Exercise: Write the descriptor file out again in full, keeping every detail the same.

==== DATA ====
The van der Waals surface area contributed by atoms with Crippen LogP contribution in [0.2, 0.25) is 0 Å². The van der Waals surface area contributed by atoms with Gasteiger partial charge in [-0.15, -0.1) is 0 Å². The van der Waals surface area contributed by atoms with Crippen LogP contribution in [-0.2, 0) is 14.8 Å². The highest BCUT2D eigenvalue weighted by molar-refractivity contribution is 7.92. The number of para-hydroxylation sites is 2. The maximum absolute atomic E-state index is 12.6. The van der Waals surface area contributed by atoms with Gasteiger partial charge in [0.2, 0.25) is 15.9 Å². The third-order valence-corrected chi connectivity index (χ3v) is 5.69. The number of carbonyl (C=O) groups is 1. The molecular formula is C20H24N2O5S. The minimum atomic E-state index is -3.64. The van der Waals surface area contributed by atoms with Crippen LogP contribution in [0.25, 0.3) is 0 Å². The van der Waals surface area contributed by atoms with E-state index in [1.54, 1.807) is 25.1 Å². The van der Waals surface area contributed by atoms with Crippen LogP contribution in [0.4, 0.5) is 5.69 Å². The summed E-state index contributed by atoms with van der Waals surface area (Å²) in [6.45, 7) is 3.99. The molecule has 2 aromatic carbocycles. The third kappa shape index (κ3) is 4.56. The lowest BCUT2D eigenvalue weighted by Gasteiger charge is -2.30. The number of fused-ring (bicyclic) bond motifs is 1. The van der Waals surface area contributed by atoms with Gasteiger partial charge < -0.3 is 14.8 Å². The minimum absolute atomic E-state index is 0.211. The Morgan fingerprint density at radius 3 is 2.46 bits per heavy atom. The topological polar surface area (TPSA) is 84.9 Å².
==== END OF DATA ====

The van der Waals surface area contributed by atoms with Crippen LogP contribution in [0.2, 0.25) is 0 Å². The van der Waals surface area contributed by atoms with Gasteiger partial charge in [-0.15, -0.1) is 0 Å². The van der Waals surface area contributed by atoms with Crippen LogP contribution in [-0.2, 0) is 14.8 Å². The highest BCUT2D eigenvalue weighted by molar-refractivity contribution is 7.92. The number of para-hydroxylation sites is 2. The maximum absolute atomic E-state index is 12.6. The van der Waals surface area contributed by atoms with Gasteiger partial charge in [0.2, 0.25) is 15.9 Å². The third-order valence-corrected chi connectivity index (χ3v) is 5.69. The number of carbonyl (C=O) groups is 1. The molecular formula is C20H24N2O5S. The minimum atomic E-state index is -3.64. The van der Waals surface area contributed by atoms with Crippen LogP contribution in [0.25, 0.3) is 0 Å². The van der Waals surface area contributed by atoms with E-state index in [1.54, 1.807) is 25.1 Å². The van der Waals surface area contributed by atoms with Crippen LogP contribution in [0.4, 0.5) is 5.69 Å². The summed E-state index contributed by atoms with van der Waals surface area (Å²) in [6.45, 7) is 3.99. The molecule has 2 aromatic carbocycles. The third kappa shape index (κ3) is 4.56. The lowest BCUT2D eigenvalue weighted by Gasteiger charge is -2.30. The number of fused-ring (bicyclic) bond motifs is 1. The van der Waals surface area contributed by atoms with Gasteiger partial charge < -0.3 is 14.8 Å². The minimum absolute atomic E-state index is 0.211. The Morgan fingerprint density at radius 3 is 2.46 bits per heavy atom. The topological polar surface area (TPSA) is 84.9 Å².